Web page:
• Sonya Deol

The Benefits of EMDR Therapy



What is EMDR Therapy?


You may have heard the term as it is quickly becoming a sought after treatment. EMDR Therapy, or Eye Movement Desensitization and Reprocessing Therapy, is a recognized and effective treatment that is used to help people heal from trauma by resolving unprocessed memories in the brain. Simply put, it is about using the brain's natural healing abilities to move through the trauma.


"This [natural healing] process involves communication between the amygdala (the alarm signal for stressful events), the hippocampus (which assists with learning, including memories about safety and danger), and the prefrontal cortex (which analyzes and controls behavior and emotion)". (EMDRIA, 2022)


Many times, a traumatic event is processed appropriately by our brain so that it doesn't leave a distressing impact. But sometimes the traumatic memory can become "stuck" in time and become activated whenever there is a reminder, which can increase our distress. This is because our biological stress response, most commonly known as the "fight-flight-freeze" response, has been triggered. Through EMDR therapy, the brain is able to process these memories so that the fight-flight-freeze response is no longer activated. This doesn't mean that the experience is forgotten, it just won't have a disturbing emotional response attached to it anymore.


To learn more about how EMDR therapy started and its founder, Dr. Francine Shapiro, please visit www.emdria.org.



Who can EMDR Therapy be used for?


People of all ages can benefit from EMDR therapy because it addresses a range of concerns:

  • Anxiety/stress

  • Chronic pain

  • Depression

  • Dissociative disorders

  • Eating disorders

  • Grief/loss

  • Personality disorders

  • PTSD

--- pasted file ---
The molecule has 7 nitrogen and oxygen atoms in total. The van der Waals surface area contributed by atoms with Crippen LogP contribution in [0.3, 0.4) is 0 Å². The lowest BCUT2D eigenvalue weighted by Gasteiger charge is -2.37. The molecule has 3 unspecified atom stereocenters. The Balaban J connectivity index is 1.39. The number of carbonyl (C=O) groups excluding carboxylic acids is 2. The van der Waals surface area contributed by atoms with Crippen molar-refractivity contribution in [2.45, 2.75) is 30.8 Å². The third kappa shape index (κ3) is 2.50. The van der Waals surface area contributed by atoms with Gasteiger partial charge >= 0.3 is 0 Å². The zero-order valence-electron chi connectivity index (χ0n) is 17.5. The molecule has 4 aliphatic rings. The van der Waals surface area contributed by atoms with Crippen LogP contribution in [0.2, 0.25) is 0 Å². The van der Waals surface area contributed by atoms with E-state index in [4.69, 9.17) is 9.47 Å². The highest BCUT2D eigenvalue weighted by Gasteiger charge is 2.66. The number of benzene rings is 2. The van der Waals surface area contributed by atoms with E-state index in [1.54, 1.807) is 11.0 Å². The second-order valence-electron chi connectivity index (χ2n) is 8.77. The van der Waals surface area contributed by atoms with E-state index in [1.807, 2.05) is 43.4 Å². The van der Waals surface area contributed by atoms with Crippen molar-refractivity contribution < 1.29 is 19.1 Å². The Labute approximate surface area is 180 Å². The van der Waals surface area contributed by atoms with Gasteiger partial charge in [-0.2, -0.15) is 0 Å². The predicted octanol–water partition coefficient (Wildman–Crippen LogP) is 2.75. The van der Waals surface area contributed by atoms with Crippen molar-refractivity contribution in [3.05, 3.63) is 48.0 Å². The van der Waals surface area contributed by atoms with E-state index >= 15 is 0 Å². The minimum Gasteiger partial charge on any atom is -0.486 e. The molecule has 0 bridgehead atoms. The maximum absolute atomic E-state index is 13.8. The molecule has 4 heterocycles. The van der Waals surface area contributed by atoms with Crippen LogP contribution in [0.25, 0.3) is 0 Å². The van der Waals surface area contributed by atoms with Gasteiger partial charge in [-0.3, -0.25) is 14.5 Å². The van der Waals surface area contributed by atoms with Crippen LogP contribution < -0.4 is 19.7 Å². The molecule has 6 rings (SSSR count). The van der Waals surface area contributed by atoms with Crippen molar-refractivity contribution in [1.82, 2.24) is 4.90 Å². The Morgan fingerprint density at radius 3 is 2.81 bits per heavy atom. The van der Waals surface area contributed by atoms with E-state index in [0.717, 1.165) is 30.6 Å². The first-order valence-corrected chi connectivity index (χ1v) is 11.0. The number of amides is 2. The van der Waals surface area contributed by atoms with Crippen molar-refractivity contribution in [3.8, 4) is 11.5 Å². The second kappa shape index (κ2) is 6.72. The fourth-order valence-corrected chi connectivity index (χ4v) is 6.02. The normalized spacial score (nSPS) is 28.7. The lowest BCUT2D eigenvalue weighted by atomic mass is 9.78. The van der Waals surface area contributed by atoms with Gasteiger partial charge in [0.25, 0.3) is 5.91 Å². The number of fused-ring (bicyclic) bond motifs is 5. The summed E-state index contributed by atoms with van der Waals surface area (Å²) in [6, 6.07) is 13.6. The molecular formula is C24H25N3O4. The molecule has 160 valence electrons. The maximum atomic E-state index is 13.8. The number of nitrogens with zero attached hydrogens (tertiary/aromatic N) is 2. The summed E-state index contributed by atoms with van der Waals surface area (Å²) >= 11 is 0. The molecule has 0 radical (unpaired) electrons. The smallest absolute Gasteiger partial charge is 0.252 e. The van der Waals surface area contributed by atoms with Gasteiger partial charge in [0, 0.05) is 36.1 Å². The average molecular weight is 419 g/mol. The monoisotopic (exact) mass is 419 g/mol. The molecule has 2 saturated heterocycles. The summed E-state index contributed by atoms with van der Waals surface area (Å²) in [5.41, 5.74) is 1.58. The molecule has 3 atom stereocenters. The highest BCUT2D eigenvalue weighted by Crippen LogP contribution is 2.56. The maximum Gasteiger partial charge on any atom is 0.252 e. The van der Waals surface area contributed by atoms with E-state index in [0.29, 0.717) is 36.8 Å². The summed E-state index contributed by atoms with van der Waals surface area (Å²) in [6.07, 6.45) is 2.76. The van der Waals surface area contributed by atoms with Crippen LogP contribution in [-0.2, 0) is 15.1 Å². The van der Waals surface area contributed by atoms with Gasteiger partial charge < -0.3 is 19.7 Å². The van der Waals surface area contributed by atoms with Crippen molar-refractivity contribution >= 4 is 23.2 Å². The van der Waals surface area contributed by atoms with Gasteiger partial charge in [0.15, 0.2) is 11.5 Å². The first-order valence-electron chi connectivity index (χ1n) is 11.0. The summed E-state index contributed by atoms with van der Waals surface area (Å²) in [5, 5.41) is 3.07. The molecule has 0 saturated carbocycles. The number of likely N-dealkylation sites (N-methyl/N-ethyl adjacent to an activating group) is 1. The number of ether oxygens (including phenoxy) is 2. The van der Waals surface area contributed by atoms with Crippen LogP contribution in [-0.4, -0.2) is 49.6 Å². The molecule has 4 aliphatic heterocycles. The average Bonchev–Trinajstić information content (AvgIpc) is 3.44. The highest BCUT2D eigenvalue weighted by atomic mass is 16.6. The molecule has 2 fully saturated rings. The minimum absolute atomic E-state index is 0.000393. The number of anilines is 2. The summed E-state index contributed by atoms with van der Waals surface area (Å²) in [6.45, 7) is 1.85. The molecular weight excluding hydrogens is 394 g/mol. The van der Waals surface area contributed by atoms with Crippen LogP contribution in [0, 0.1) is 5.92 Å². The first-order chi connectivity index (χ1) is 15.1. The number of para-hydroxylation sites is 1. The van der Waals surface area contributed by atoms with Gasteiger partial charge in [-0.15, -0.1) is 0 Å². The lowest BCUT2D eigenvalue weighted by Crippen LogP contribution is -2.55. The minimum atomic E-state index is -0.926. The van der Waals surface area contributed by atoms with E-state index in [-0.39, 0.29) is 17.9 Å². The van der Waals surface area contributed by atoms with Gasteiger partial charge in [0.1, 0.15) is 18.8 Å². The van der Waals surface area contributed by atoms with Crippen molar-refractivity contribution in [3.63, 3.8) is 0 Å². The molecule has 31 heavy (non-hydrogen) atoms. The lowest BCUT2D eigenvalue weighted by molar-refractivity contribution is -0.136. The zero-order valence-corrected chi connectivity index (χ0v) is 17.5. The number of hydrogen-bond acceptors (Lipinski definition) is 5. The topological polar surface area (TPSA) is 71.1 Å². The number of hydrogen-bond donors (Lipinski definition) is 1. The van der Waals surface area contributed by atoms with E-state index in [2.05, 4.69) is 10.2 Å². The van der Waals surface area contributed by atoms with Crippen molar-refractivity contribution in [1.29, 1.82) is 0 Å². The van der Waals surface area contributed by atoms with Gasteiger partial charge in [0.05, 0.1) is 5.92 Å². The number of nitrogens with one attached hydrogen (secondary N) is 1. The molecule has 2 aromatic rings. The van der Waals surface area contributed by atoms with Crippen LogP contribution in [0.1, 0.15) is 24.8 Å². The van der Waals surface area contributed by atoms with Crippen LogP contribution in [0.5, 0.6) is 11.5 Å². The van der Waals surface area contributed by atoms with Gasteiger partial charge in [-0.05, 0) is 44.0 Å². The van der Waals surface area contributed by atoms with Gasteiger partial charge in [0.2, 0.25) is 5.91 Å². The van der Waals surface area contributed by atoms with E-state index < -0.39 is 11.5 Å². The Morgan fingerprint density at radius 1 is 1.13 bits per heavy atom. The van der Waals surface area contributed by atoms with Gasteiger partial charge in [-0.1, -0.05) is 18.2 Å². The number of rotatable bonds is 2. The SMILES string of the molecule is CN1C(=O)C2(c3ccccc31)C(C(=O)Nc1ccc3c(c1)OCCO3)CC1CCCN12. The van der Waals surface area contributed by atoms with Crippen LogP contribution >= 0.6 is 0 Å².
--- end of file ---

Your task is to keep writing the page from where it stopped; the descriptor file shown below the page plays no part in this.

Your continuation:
• Sexual assault

  • Substance use

  • Violence/abuse

What happens in an EMDR Therapy session?


You and your therapist decide together if EMDR therapy is a good fit for what you want to work through. There is a protocol of eight phases to follow:

  • Phase 1: History and Treatment Planning

  • Phase 2: Preparation

  • Phase 3: Assessment

  • Phase 4: Desensitization

  • Phase 5: Installation

  • Phase 6: Body Scan

  • Phase 7: Closure

  • Phase 8: Reevaluation

Many people think of EMDR therapy as only the desensitization phase (Phase 4), however, the most important phase may be the preparation phase (Phase 2). You and your therapist work on making sure you are ready and have the best coping tools to manage distress before reprocessing any traumatic memories.


Once you and your therapist feel you are ready to move onto the next phases, you will choose a specific event to focus on. The negative image, belief, emotion, and body feeling associated to this event will be identified, as well as a positive belief that is desired once resolved.

Your therapist will use sets of side-to-side eye movements, sounds, or taps while you focus on the distressing event. You might notice that the images, feelings, or beliefs related to the event change after each set. The sets continue until the event feels less troubling.


Remember, you are in control and can stop your therapist anytime if needed!



Does EMDR Therapy Work Faster Than Other Therapies?


Because EMDR therapy on its own is not a talk therapy, it has been shown to take less sessions to resolve certain traumas. However, processing a traumatic event can take anywhere from one to many sessions as it depends on a client’s history. EMDR therapy can also be used along with other talk therapies.


What Does “Reprocessing” Mean?


In EMDR therapy, “reprocessing” means helping your brain to learn how to store traumatic experiences appropriately. You will be able to keep only the information that is useful from a certain event and which guides your behaviour in positive and healthy ways. This can be transformative as it leads to greater understanding and inner peace.



References:


EMDRIA: EMDR International Association (2022). www.emdria.org


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